"Lawrence D'Oliveiro" wrote...
> Brad Guth wrote:
>> Our moon is a planet that just so happens to be captured
>> by Earth.
> In what sense is it "captured by" the Earth? The strongest
> gravitational attraction on it is from the Sun, not the Earth.
If i may field this question?...
You are probably aware of the widely followed mainstream
depiction of the Moon's origin, the "GIH"...
In contrast to this is an idea i call the "GCH", or the "gentle
capture hypothesis". Keep in mind that any theory of the
Moon's origin MUST explain the present-day observations of
astronomers, and anyone who doesn't like the GIH should
endeavor to design a replacement for it.
So, here is my GCH...
First of all, the main problem with previous "capture" ideas
is that the Moon is too large and massive to have been both
captured by the Earth AND have an almost circular "quasi-
orbit" around the Earth (the "quasi-orbit" is the result of the
"open" orbit of the Moon around the Earth caused by the fact
that you brought up -- at New Moon, the Sun's gravitational
force on the Moon is more than twice Earth's effect).
In accordance with the gentle capture hypothesis, both the
Earth and Moon of the early Solar system began absorbing/
accreting more matter in almost exactly the same orbit
around the Sun. Earth was both in front of the Moon and
just a tiny bit nearer to the Sun, so Earth not only orbited
the Sun just a tiny bit faster than the Moon, its position out
in front of the Moon meant that Earth got most of the stuff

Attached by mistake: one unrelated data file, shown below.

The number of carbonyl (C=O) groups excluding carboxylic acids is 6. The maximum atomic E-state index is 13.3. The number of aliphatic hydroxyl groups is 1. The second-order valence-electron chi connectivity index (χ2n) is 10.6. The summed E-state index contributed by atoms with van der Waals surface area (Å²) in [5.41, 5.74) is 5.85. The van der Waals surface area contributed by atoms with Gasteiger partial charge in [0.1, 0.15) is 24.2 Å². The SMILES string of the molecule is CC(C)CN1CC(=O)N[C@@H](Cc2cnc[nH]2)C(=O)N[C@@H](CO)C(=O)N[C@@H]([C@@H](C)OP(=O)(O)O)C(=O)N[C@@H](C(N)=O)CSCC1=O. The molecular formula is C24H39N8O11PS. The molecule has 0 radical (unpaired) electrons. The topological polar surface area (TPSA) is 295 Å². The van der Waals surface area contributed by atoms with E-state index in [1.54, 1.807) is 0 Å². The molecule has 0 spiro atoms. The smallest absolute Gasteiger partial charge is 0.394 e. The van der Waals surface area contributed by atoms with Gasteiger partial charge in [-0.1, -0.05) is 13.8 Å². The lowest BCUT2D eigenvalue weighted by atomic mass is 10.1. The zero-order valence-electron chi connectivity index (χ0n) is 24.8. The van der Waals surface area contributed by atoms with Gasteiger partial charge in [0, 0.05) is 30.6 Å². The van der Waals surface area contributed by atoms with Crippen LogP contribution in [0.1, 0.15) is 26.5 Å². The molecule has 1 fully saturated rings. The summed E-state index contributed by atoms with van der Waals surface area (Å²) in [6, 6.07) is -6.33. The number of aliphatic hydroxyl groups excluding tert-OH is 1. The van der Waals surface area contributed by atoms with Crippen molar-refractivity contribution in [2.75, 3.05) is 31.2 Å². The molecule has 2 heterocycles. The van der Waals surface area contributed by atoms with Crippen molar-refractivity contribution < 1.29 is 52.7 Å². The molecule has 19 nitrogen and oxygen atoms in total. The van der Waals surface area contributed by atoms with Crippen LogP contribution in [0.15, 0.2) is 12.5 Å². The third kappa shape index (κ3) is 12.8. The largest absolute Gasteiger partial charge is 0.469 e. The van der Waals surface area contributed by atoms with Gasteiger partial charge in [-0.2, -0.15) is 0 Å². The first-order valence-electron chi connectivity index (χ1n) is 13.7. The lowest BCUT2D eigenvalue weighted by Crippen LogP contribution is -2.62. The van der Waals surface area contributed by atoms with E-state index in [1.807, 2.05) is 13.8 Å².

out in front of it, while the Moon only got the "dregs".
At some point, hundreds of thousands of years later, Earth
moved far enough ahead of the Moon so that the Moon was
able to accrete more material, but the Earth had already
"scooped up" most of the iron and heavier materials, so
the Moon got very little of these.
Then, perhaps millions of years later, Earth finally "caught
up" to the Moon by virtue of Earth's slightly faster orbital
speed around the Sun. By this time, both Earth and Moon
were fairly fully formed as we see them today. At some
point when the Earth and Moon came together in close
enough proximity, they "gently captured" each other.
Since the wide arc of the Moon's Solar orbit, as well as
the increasing gravitational effect of the Earth, placed the
Moon in a position to move closer to the Sun, the Moon
began to do so and began to orbit the Sun in a "scalloped-
shaped" fashion. Soon the Earth caught up to the Moon,
but by that time the Moon was between the Earth and Sun
(New Moon), and perhaps a distance from Earth that was
a little more than Earth's Roche limit (much closer to Earth
than it is today).
As the Earth slowly passed the Moon, the Moon moved to
a position directly behind the Earth (First-Quarter Moon).
Then soon, the Moon moved to a position in league with
Earth, and farther from the Sun (full moon).
The Earth and Moon then continued a well-synchronized
and dual orbit around the Sun, just as we see them do
today. Both Earth and Moon orbit the Sun in scalloped
patterns; the Moon's scalloped pattern is more distinct
than Earth's due to Earth's much larger mass.
happy days and...
starry starry nights!
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